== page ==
It’s no secret that Australian home prices are now among the most expensive in the world – and that local first home buyers are struggling to get into the market. Sydney and Melbourne are at the forefront of the price boom and now rank as the 4th and 5th most expensive real estate markets in the world.
The increasing profile of Chinese property buyers – especially for luxury homes in Sydney – has led to a spate of media headlines claiming that China’s new rich are driving up Australian house prices; and they are the prime reason for the skyrocketing prices pushing Australian buyers out of the market.
The often sensational headlines and media reports have touched a public nerve, sparking claims and counter claims about the actual impact of Chinese real estate investors on Australian house prices.
The debate was accompanied by the recent release of a report by Credit Suisse titled “The Chinese Property Boom Down-under”. The report found:
- The Chinese are currently purchasing more than $5 billion of Australian residential property per annum.
- This accounts for 12% of new housing supply.
- They are concentrating their buying and acquiring 18% of new supply in Sydney and 14% in Melbourne.
- While Australia has some of the most unaffordable housing in the world, further strong Chinese demand can push prices even higher.
(Credit Suisse – The Chinese Property Boom Downunder 4 March 2014)
But does this finding support wider claims that aggressive Chinese buyers are pushing Australian home buyers out of the market?
The obvious point about the report is that 88% of new housing supply is NOT being bought by Chinese buyers – and no breakdown or analysis is offered in the report who these “other buyers” might be, where they might be from and what role they might play in creating price pressure. And it is NEW, mostly off the plan housing that investors are permitted to purchase; they are not able to purchase existing houses. The hype is reminiscent of that accompanying Japanese investors buying in Queensland back in the 1980s; interestingly, no mention is made of American investors, who up until recently were the largest foreign buyers – could it be that until they open their mouths they look just like us Aussies?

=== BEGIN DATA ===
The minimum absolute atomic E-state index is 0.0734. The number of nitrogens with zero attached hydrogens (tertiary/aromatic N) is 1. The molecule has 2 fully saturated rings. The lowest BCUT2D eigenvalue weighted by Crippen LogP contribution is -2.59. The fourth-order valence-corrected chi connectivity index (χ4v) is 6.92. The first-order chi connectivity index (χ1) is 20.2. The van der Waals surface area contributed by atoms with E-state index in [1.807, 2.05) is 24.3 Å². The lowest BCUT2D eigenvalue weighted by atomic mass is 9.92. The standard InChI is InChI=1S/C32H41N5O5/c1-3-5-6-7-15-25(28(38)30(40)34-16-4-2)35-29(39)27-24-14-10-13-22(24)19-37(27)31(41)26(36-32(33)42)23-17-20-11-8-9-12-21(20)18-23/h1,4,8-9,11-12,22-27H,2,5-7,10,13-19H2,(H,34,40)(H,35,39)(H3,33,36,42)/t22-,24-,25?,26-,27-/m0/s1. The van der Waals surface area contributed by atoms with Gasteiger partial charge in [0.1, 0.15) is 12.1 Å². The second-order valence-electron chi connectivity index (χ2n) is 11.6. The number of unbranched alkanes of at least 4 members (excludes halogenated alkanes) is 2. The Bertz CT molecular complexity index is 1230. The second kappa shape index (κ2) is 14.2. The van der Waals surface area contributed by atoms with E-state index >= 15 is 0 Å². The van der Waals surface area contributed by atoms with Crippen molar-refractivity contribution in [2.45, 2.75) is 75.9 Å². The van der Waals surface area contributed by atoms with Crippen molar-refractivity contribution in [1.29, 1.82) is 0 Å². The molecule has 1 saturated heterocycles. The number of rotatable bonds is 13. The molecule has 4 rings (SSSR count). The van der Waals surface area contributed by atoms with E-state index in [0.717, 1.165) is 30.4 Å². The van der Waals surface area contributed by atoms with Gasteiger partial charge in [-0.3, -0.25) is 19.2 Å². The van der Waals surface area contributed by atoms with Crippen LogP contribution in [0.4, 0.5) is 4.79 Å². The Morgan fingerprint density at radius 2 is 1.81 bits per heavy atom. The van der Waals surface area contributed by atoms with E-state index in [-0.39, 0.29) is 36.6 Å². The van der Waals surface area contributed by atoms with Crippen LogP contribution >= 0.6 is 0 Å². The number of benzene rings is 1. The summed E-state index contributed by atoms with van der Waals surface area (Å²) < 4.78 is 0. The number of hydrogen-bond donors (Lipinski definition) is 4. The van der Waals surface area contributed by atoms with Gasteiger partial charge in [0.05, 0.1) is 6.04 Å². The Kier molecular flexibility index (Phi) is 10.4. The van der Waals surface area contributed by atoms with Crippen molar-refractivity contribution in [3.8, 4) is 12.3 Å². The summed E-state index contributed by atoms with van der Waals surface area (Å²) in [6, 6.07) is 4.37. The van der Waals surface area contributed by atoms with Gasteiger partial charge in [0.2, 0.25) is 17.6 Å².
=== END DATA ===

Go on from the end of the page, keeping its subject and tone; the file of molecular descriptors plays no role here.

The Credit Suisse report does make one very important and major qualification – although the value of total Chinese purchases is equivalent to 12% of the value of Australian new building approvals: “While significant, this amount is probably not enough by itself to significantly drive up property prices across Australia.”
The report concludes that while Chinese buyers may not be a major player in the national housing market, they are clearly a much more powerful force in Sydney and Melbourne. And around the world, last year US $37 billion was spent by Chinese on international residential property (juwai.com) – the major motivation, according to the Juwai website, was for education (for their children to live in while acquiring overseas qualifications). And in times of significant cuts to the education budget, high fee-paying international students are a welcome addition to all tertiary institutions.
The ongoing legitimate concern over housing affordability – further fuelled by the recent spate of often negative publicity for Chinese buyers – has prompted the Federal Parliament to launch a review of current foreign investment laws to examine if local property market prices are being pushed up by overseas investors. Terry Ryder, writing in the Property Observer, describes us as a “nation of wankers” in our attitudes to Chinese investment and that we protest only when investors are Asian. (propertyobserver.com.au)
The problem with the attention focused on Chinese buyers is the lack of accurate data and inconsistent analysis of exactly where the price pressures are coming from.
One of the most strident critics of the anti-Chinese buyer sentiment is commentator Bernard Keane – who summed up his repudiation of claims linking housing unaffordability to Chinese buyers as follows: ”There are legitimate grounds for concern about housing affordability, but they’ve got little to do foreign property buyers, whether Chinese, Canadian or any other ethnicity. They’re related to land supply, planning laws, development approval processes, NIMBYism, the balance between local councils and developers financing the necessary infrastructure for new housing, and tax expenditures that encourage investment in existing housing stock. The best way to improve housing affordability -assuming that’s what you really want to do, given ultimately that will reduce the rise in value of the key asset of most voters – is to create incentives for investment in building new housing stock.” (Wednesday, 12 March 2014 Smart Company / originally appearing in Crikey)
Chinese investment is vital to many sectors of our economy and that in turn helps drive employment and growth. Xenophonic headlines and those spruiking them are the ‘wankers’.